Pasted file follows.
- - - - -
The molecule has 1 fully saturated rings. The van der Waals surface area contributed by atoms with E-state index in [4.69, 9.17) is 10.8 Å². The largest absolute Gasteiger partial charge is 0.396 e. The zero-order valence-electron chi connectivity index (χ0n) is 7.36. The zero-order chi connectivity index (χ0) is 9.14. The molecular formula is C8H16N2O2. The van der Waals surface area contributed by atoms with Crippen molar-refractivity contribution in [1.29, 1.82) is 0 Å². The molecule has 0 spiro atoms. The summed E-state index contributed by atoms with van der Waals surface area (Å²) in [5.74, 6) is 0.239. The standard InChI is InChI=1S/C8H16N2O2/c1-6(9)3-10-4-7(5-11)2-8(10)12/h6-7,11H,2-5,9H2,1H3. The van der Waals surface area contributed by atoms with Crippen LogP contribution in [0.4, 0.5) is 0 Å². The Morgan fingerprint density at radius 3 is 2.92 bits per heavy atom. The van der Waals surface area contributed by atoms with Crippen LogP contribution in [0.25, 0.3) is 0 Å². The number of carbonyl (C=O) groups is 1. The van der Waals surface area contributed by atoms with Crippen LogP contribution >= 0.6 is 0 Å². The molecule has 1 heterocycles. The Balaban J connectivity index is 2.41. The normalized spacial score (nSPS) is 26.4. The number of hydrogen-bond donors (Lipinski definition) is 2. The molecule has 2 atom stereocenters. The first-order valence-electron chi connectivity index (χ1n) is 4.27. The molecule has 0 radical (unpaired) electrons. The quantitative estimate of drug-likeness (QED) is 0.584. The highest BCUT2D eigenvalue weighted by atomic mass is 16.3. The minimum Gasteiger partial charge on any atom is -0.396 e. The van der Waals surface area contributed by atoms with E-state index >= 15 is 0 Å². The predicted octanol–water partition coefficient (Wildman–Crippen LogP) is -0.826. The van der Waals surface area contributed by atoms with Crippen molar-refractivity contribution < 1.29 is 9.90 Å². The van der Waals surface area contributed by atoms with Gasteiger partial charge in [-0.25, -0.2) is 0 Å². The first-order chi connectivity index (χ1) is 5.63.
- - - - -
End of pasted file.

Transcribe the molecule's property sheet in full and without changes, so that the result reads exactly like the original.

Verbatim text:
The molecule has 1 fully saturated rings. The van der Waals surface area contributed by atoms with E-state index in [4.69, 9.17) is 10.8 Å². The largest absolute Gasteiger partial charge is 0.396 e. The zero-order valence-electron chi connectivity index (χ0n) is 7.36. The zero-order chi connectivity index (χ0) is 9.14. The molecular formula is C8H16N2O2. The van der Waals surface area contributed by atoms with Crippen molar-refractivity contribution in [1.29, 1.82) is 0 Å². The molecule has 0 spiro atoms. The summed E-state index contributed by atoms with van der Waals surface area (Å²) in [5.74, 6) is 0.239. The standard InChI is InChI=1S/C8H16N2O2/c1-6(9)3-10-4-7(5-11)2-8(10)12/h6-7,11H,2-5,9H2,1H3. The van der Waals surface area contributed by atoms with Crippen LogP contribution in [0.4, 0.5) is 0 Å². The Morgan fingerprint density at radius 3 is 2.92 bits per heavy atom. The van der Waals surface area contributed by atoms with Crippen LogP contribution in [0.25, 0.3) is 0 Å². The number of carbonyl (C=O) groups is 1. The van der Waals surface area contributed by atoms with Crippen LogP contribution >= 0.6 is 0 Å². The molecule has 1 heterocycles. The Balaban J connectivity index is 2.41. The normalized spacial score (nSPS) is 26.4. The number of hydrogen-bond donors (Lipinski definition) is 2. The molecule has 2 atom stereocenters. The first-order valence-electron chi connectivity index (χ1n) is 4.27. The molecule has 0 radical (unpaired) electrons. The quantitative estimate of drug-likeness (QED) is 0.584. The highest BCUT2D eigenvalue weighted by atomic mass is 16.3. The minimum Gasteiger partial charge on any atom is -0.396 e. The van der Waals surface area contributed by atoms with E-state index >= 15 is 0 Å². The predicted octanol–water partition coefficient (Wildman–Crippen LogP) is -0.826. The van der Waals surface area contributed by atoms with Crippen molar-refractivity contribution < 1.29 is 9.90 Å². The van der Waals surface area contributed by atoms with Gasteiger partial charge in [-0.25, -0.2) is 0 Å². The first-order chi connectivity index (χ1) is 5.63.